“I was shocked when I saw how many bands wanted to help,” Sanchez said. “They circled our entire community in a big hug of positivity and love. In fact, so many students wanted to march with our kids that we had to expand the parade route twice.”
The idea to invite other schools to march with the Mighty Mustang Band came from Chris Wheeler, an assistant manager at Tarpley Music in Lubbock, which is about 112 miles from Andrews.
Wheeler, 45, personally knew most of the school band directors throughout West Texas, he said. He also knew that the band community was tightly knit, even though towns can be spread apart geographically.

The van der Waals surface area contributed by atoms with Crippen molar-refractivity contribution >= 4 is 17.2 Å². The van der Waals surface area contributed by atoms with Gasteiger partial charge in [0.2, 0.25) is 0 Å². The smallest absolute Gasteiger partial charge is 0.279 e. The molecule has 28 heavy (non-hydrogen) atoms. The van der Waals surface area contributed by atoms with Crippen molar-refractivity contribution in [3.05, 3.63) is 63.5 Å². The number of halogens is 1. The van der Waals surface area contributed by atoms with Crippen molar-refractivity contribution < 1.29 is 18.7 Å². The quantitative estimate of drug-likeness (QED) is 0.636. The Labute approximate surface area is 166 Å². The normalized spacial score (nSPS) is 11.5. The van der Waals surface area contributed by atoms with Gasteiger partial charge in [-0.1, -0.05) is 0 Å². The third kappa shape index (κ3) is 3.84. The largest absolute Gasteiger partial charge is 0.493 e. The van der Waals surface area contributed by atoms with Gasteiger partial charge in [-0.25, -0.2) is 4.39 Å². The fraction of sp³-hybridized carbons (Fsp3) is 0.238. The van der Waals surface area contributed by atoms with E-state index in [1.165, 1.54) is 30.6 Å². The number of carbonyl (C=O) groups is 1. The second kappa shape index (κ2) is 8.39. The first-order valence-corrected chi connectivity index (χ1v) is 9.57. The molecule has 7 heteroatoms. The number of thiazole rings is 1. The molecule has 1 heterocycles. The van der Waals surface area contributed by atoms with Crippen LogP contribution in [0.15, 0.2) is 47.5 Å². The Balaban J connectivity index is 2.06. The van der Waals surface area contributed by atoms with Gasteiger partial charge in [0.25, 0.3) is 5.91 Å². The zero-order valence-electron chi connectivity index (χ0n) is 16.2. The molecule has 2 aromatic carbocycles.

“I was talking to some assistant band directors from Andrews the night after the accident to see how everyone was doing, and they shared with me that they didn’t have enough good instruments available to perform,” he recalled. “They were thinking of backing out of the Christmas parade.”
Wheeler decided to reach out to a few other high school band directors.
“I wanted to bounce an idea off them — what if we got the students some more instruments and everybody wore Christmas attire to march with them in their town’s parade?” he said.
Within hours, his email box was flooded with messages from high school band teachers all over West Texas.
“Everyone had the same response: ‘We’re in!’ ” Wheeler said.
When he told Andrews’ music teachers about the plan, they were enthusiastically on board, he said. The students wanted to perform.